David Martin states in his ‘Changing face of Calcutta’ - Fame and fortune have attended Chowringhee Road for nearly three centuries. One of Kolkata’s principal arteries, throughout the length of its history it has carried an aura of prestige and importance. Fashionableness and colour have always been its handmaidens. To countless Indians, and for most people familiar with India, the singularly unique name Chowringhee immediately identifies with Kolkata. It represents the nearest equation in India to what Piccadilly is to London, Fifth Avenue to New York and the Champs Elysees to Paris. Nostalgic Londoners like to regard their Circus as the centre of the universe. Kolkatans are more reserved in their acclaim, although the fervour they display for their city is perhaps unmatched. Although dowdier these days than its more illustrious worldlier partners, Chowringhee no less exudes similar allure and magnetism in its eastern setting. Yet another book that explains Chowringhee of the early part of the century is ‘The Underworld of the East - By James S. Lee’ where the steamy underbelly of old Calcutta comes to light. In that real life account of his visit to the city, Lee lives on the rooftop rooms of the Spencer Hotel and talks of ‘Punkha’s’ in these (Hotels had no electric fans during those years) rooms which were pulled through a hole in the wall by the Punkah wallah. Humorus accounts of the ‘punkah wallah’ nodding off to sleep prepare the reader to the hotel stay at Spencers during the early part of the 20th century.

The author of ‘Chowringhee’ is Mani Shankar Mukherjee a.k.a. Shankar. As the book blurb puts it - The book set in the Kolkata of 1950s is a saga of the intimate lives of managers, employees and guests in one of its largest hotels, called Shajahan in the novel. Shankar, the newest and the youngest recruit, recounts the stories of several people whose lives come together in the suites, backrooms and restaurants of the hotels. This book predates Arthur Hailey's "Hotel" by three years and has been translated into Malayalam, Marathi, Hindi, Russian and now English. It’s larger than life characters - the enigmatic hotel manager Marco Polo, debonair receptionist Sata Bose, the tragic hostess Karabi Guha - attained almost cult status. And the novel became a classic.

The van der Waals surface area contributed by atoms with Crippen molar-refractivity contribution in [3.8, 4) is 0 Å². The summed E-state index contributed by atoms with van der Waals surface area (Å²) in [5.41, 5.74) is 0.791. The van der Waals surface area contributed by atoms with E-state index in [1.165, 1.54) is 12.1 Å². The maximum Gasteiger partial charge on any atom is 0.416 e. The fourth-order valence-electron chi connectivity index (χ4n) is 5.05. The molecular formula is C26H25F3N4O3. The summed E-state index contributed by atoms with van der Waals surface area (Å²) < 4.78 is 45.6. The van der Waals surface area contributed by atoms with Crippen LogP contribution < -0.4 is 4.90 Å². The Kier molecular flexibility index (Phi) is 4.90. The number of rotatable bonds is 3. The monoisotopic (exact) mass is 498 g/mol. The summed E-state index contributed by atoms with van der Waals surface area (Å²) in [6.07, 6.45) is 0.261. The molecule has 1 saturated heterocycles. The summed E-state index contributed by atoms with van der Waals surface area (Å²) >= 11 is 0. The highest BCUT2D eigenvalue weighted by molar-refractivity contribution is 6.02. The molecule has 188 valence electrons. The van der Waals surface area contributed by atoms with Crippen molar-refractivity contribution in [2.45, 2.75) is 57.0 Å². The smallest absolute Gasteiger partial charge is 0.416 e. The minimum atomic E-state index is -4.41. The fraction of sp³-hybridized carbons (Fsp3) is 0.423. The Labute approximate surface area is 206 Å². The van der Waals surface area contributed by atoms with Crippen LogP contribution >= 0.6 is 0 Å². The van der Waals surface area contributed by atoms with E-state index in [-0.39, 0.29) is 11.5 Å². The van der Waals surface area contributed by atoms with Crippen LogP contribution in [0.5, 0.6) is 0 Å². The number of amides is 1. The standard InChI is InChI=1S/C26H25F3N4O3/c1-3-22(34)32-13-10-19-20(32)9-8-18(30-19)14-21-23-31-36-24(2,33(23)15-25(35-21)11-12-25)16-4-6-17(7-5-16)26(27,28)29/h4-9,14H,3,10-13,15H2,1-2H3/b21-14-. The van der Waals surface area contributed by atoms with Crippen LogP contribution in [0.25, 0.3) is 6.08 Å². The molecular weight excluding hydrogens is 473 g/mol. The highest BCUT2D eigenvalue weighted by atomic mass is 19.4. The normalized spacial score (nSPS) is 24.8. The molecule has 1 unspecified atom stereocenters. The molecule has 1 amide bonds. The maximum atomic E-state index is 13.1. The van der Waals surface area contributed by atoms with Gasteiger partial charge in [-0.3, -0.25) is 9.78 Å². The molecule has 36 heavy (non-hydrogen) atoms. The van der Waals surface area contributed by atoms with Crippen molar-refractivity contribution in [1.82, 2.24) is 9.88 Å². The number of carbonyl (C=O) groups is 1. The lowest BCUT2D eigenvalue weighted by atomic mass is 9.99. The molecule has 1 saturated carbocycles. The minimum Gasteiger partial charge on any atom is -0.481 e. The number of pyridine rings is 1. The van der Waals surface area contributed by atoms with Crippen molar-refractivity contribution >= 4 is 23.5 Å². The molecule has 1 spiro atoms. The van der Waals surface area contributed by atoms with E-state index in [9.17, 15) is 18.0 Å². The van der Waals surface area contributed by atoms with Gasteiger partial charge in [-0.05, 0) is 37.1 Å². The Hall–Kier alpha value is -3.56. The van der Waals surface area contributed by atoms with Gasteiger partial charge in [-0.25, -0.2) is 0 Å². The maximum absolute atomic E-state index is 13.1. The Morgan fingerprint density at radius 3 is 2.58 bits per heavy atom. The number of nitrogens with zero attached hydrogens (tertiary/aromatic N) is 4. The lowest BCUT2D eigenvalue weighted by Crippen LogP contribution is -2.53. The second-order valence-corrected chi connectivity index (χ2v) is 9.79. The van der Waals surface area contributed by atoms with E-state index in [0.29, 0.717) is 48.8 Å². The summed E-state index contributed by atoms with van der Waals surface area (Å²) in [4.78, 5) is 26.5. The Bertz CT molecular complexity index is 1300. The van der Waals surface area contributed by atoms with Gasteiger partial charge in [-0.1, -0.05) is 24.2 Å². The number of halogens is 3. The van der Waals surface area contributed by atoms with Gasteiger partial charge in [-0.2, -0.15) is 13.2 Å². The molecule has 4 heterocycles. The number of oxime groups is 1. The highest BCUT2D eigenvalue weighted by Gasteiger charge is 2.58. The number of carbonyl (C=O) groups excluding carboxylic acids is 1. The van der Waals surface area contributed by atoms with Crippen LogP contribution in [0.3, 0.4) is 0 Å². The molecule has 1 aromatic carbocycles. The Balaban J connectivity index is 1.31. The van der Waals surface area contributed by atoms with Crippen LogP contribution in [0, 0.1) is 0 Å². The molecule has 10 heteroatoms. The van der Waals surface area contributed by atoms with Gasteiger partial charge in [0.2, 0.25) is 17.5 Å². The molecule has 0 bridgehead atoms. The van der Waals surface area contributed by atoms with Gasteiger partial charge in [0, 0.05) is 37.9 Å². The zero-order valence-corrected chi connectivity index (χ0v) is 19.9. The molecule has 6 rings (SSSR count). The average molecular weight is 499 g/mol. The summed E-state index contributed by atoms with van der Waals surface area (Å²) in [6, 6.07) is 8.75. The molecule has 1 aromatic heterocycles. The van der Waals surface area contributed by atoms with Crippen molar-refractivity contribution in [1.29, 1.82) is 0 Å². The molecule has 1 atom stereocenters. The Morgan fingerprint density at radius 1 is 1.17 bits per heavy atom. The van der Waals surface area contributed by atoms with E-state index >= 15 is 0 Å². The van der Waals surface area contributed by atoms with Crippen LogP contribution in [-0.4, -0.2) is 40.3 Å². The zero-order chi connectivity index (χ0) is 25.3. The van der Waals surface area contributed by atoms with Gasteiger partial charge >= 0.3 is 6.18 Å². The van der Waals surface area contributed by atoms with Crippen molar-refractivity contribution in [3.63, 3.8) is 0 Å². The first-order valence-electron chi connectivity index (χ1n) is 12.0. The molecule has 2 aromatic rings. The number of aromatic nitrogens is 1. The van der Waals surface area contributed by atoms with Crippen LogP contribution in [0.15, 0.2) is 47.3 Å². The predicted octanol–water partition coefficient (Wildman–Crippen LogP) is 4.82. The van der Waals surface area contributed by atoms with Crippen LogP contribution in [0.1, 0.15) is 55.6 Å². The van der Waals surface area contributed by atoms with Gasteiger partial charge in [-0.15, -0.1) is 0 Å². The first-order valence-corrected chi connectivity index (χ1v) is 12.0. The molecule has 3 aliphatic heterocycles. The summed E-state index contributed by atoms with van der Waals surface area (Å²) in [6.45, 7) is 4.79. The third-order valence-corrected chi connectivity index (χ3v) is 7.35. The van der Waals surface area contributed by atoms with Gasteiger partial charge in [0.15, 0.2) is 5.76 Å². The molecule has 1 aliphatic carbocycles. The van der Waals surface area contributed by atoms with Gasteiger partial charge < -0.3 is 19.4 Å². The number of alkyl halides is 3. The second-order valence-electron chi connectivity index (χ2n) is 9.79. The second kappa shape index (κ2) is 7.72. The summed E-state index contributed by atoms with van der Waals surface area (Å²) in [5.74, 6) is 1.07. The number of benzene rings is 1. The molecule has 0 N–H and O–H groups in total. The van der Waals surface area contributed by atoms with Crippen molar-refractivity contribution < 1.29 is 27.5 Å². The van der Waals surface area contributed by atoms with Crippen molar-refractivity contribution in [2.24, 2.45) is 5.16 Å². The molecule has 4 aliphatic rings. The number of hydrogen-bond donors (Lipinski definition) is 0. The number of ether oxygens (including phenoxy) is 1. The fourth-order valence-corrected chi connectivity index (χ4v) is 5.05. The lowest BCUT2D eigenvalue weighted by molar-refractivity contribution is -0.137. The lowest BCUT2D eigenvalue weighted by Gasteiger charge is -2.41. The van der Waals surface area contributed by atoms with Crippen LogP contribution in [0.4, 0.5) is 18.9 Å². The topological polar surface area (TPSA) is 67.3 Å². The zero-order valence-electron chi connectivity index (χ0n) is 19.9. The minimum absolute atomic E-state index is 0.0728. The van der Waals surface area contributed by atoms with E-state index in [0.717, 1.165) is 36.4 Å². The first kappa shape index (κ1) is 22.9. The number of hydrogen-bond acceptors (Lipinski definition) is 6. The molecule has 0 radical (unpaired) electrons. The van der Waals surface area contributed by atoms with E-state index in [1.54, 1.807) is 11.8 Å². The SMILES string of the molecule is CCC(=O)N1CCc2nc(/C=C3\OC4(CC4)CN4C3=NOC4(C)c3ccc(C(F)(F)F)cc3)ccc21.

A fascinating study of human character, Shankar takes you into the workings of newly liberated Calcutta, the babu’s, the gora’s and what not. The camaraderie between the staff of the hotel, the dark secrets, all of them are retold in a style with a singular purpose of entertaining you. It makes you feel that you have just stepped out of the hotel, as you finish the book and it is then you feel the warm glow and contentment of having read a masterpiece and the sun on your back as you step onto Chowringhee road.

From Telegraph India article - It took Vikram Seth’s recommendation, who read the novel in Hindi, to spur Penguin into translating Chowringhee. Arunava Sinha’s translation in 1992 was fished out. “There is nothing dated about Chowringhee. It is so much about people that the story carries well ahead of its background and period,” says the translator, who is now on the verge of finishing Sankar’s other celebrated work, Jana Aranya.

Excerpts from a Samachar article

Shankar revealed the inside stories of the book only recently (Jul/Aug 08). He goes on

"I will reveal some inside stories about 'Chowringhee' that I could not tell for fear of a British barrister. I began my career as a clerk after my father passed away when I was barely in my teens. I had to drop out of studies in search of a job. The book was loosely based on him - more as a tribute because he introduced me to the world of good writing. Now that he is no more, I can share the inside stories," the writer said with his trademark wit.